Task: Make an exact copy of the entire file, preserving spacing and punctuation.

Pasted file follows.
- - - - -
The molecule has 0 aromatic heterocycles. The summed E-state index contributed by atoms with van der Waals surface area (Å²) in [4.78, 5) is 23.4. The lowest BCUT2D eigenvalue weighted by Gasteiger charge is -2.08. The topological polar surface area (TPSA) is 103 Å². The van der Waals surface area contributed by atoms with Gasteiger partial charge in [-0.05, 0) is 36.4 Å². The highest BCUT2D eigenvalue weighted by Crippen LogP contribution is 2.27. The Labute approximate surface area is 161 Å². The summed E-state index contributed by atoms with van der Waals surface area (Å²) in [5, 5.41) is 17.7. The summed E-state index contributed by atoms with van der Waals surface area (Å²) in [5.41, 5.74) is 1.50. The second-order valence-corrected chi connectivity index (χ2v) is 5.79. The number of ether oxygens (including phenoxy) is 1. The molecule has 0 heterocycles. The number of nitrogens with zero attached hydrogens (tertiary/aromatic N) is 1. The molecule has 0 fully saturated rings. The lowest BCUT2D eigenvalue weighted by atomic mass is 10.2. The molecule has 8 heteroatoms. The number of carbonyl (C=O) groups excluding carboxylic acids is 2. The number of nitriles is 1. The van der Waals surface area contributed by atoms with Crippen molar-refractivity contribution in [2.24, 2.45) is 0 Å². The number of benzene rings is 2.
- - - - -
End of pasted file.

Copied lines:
The molecule has 0 aromatic heterocycles. The summed E-state index contributed by atoms with van der Waals surface area (Å²) in [4.78, 5) is 23.4. The lowest BCUT2D eigenvalue weighted by Gasteiger charge is -2.08. The topological polar surface area (TPSA) is 103 Å². The van der Waals surface area contributed by atoms with Gasteiger partial charge in [-0.05, 0) is 36.4 Å². The highest BCUT2D eigenvalue weighted by Crippen LogP contribution is 2.27. The Labute approximate surface area is 161 Å². The summed E-state index contributed by atoms with van der Waals surface area (Å²) in [5, 5.41) is 17.7. The summed E-state index contributed by atoms with van der Waals surface area (Å²) in [5.41, 5.74) is 1.50. The second-order valence-corrected chi connectivity index (χ2v) is 5.79. The number of ether oxygens (including phenoxy) is 1. The molecule has 0 heterocycles. The number of nitrogens with zero attached hydrogens (tertiary/aromatic N) is 1. The molecule has 0 fully saturated rings. The lowest BCUT2D eigenvalue weighted by atomic mass is 10.2. The molecule has 8 heteroatoms. The number of carbonyl (C=O) groups excluding carboxylic acids is 2. The number of nitriles is 1. The van der Waals surface area contributed by atoms with Crippen molar-refractivity contribution in [2.24, 2.45) is 0 Å². The number of benzene rings is 2.